“Vampires using mobile phones, with TV screens in their coffins? What is the world coming to…”
For something crafted largely as a vehicle for its two female, pop-singing stars (the titular Twins), this is much better than you’d expect – compare, say, any Mary-Kate and Ashley film. Sure, it’s dumb. Sure, it’s loaded with cheesy romance and totally unnecessary celebrity cameos. But it also has more fun with the vampire genre than any movie since the original Buffy, and the action, directed by the hugely under-rated Donnie Yen, is far superior.
Vampire-hunter Reeve (Cheng) loses his partner (an impressive Josie Ho) to a newly-arrived evil Euro-vampire after a brutal battle in a railway station. Her replacement is Gypsy (Chung), who has idolized Reeve for years. But meanwhile sister Helen (Choi) meets and falls in love with Kazaf (Chen – yep, all four leads’ names begin with Ch. You can add a Jackie Chan cameo too), a good vampire who won’t suck blood from unwilling victims. The evil vamp need Kazaf’s essence in order to walk in daylight, and it’s up to…oh, everyone else, to stop him.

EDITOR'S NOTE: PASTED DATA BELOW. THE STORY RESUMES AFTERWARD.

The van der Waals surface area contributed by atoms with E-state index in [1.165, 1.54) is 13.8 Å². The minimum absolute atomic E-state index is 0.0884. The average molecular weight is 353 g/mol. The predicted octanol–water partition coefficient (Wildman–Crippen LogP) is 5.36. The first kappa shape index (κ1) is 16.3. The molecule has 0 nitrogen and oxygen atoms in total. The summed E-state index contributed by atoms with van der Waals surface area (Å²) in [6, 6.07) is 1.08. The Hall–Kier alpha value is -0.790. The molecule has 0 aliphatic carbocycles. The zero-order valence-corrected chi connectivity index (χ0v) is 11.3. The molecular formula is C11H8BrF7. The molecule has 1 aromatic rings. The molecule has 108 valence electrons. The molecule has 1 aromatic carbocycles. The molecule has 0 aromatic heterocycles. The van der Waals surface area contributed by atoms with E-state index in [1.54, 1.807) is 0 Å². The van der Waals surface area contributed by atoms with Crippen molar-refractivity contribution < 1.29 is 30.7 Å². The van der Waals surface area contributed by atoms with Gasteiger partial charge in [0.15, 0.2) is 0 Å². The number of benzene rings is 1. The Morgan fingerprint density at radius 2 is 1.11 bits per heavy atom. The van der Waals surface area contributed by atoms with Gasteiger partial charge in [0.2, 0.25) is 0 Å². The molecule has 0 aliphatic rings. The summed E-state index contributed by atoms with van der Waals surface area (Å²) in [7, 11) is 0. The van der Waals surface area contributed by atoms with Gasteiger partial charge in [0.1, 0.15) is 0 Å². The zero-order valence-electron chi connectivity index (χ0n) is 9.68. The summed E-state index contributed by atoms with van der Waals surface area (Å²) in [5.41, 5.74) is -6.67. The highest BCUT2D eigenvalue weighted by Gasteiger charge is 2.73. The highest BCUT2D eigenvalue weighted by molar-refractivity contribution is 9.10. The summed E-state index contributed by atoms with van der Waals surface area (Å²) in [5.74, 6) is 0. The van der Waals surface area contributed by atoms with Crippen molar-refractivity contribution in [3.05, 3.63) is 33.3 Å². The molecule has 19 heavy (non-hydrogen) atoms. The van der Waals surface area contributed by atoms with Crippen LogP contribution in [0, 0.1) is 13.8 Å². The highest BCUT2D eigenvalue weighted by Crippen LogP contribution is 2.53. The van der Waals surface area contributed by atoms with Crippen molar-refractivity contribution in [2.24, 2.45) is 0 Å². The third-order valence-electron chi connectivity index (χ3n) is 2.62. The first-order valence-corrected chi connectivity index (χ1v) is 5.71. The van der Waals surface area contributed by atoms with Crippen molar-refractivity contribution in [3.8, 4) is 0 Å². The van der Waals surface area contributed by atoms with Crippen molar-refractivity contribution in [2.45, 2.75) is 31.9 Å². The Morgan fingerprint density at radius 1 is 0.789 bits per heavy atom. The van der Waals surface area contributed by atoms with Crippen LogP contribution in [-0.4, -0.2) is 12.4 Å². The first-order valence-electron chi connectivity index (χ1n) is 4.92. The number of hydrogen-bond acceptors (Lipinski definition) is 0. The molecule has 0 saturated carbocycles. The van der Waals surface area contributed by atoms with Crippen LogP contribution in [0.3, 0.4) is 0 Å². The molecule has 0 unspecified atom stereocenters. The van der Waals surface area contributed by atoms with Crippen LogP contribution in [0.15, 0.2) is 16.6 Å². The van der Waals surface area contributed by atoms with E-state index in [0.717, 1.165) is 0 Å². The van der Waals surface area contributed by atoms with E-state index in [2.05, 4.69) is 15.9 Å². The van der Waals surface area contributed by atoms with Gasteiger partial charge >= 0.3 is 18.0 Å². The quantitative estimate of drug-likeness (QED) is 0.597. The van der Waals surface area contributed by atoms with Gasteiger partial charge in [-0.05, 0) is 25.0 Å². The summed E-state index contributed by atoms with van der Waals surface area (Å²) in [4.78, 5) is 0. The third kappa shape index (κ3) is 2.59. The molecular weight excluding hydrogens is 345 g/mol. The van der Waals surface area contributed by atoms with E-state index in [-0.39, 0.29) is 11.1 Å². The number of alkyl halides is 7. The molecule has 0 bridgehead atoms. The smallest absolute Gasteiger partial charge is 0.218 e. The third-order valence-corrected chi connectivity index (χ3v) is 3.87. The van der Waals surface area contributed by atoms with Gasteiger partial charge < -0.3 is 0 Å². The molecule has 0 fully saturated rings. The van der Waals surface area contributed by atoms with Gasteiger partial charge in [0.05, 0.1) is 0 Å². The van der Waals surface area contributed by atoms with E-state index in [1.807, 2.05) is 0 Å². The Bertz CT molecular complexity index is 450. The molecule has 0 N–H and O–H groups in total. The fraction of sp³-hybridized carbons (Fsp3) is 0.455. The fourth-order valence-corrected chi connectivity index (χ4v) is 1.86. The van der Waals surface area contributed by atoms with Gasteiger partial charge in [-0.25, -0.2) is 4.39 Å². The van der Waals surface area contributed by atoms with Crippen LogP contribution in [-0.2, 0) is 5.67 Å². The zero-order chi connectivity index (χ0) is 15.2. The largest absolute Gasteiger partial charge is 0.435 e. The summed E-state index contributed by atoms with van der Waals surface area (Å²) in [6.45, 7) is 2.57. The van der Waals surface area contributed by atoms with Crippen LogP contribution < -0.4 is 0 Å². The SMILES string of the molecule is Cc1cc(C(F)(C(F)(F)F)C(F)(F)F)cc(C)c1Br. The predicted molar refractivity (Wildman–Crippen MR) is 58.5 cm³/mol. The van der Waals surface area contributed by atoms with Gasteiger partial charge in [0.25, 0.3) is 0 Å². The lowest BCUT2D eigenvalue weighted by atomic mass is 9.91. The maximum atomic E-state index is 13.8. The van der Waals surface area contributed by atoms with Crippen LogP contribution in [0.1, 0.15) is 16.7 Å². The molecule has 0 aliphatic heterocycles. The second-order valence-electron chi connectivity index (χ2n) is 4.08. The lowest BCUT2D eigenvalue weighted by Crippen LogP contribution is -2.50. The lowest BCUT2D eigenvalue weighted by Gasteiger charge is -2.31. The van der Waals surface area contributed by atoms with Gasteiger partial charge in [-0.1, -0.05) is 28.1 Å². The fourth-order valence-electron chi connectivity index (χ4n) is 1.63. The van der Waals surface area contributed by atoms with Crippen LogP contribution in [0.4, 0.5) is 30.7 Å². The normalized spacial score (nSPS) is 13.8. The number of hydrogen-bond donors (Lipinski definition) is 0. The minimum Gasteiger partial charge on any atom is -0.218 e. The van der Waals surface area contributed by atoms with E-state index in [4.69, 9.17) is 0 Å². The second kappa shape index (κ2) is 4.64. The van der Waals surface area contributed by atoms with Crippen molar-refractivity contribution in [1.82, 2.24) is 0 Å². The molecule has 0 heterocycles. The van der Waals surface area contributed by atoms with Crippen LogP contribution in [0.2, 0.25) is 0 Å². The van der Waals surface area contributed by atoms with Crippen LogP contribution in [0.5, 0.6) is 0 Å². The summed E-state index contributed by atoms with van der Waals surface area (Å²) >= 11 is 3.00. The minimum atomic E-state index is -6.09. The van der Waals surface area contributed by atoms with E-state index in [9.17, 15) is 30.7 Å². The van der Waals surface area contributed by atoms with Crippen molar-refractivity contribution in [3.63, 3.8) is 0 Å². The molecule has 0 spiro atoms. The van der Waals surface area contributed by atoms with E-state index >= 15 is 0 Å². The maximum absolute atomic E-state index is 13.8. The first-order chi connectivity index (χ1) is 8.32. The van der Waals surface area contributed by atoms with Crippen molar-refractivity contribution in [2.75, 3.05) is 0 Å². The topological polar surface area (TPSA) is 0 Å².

The action movies in fits and starts; a great opening battle, an amusing Gypsy/Helen spat over a teddy-bear early on, which shows where this movie’s tongue is; and an extended final duel with the pair as our last hope, and which gained the film our seal of approval. It’s clear neither girl is an experienced martial artist, but 95% of the time, you can easily overlook this; the ever-wonderful Anthony Wong, as Kazaf’s butler Prada, helps keep the film grounded and outweighs the fact that Helen is an immensely irritating character. To quote Lars Von Trier, “Take the good, with the evil”, and here the balance is firmly for the former.
Dir: Dante Lam
Star: Ekin Cheng, Charlene Choi, Gillian Chung, Edison Chen
a.k.a. The Vampire Effect